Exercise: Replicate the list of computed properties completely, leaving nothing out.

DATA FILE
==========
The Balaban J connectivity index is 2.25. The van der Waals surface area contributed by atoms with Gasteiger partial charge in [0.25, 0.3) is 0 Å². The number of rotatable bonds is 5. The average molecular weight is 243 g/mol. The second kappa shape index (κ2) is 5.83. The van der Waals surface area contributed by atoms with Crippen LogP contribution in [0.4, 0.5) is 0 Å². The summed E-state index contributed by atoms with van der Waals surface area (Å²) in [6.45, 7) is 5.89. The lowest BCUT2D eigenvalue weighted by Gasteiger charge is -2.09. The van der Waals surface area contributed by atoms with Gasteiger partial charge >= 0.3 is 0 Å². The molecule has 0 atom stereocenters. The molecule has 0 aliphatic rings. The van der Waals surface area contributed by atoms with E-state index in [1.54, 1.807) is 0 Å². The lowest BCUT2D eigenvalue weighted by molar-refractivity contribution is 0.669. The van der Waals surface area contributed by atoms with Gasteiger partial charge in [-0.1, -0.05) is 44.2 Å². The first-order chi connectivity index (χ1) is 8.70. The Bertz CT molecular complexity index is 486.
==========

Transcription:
The Balaban J connectivity index is 2.25. The van der Waals surface area contributed by atoms with Gasteiger partial charge in [0.25, 0.3) is 0 Å². The number of rotatable bonds is 5. The average molecular weight is 243 g/mol. The second kappa shape index (κ2) is 5.83. The van der Waals surface area contributed by atoms with Crippen LogP contribution in [0.4, 0.5) is 0 Å². The summed E-state index contributed by atoms with van der Waals surface area (Å²) in [6.45, 7) is 5.89. The lowest BCUT2D eigenvalue weighted by Gasteiger charge is -2.09. The van der Waals surface area contributed by atoms with Gasteiger partial charge >= 0.3 is 0 Å². The molecule has 0 atom stereocenters. The molecule has 0 aliphatic rings. The van der Waals surface area contributed by atoms with E-state index in [1.54, 1.807) is 0 Å². The lowest BCUT2D eigenvalue weighted by molar-refractivity contribution is 0.669. The van der Waals surface area contributed by atoms with Gasteiger partial charge in [-0.1, -0.05) is 44.2 Å². The first-order chi connectivity index (χ1) is 8.70. The Bertz CT molecular complexity index is 486.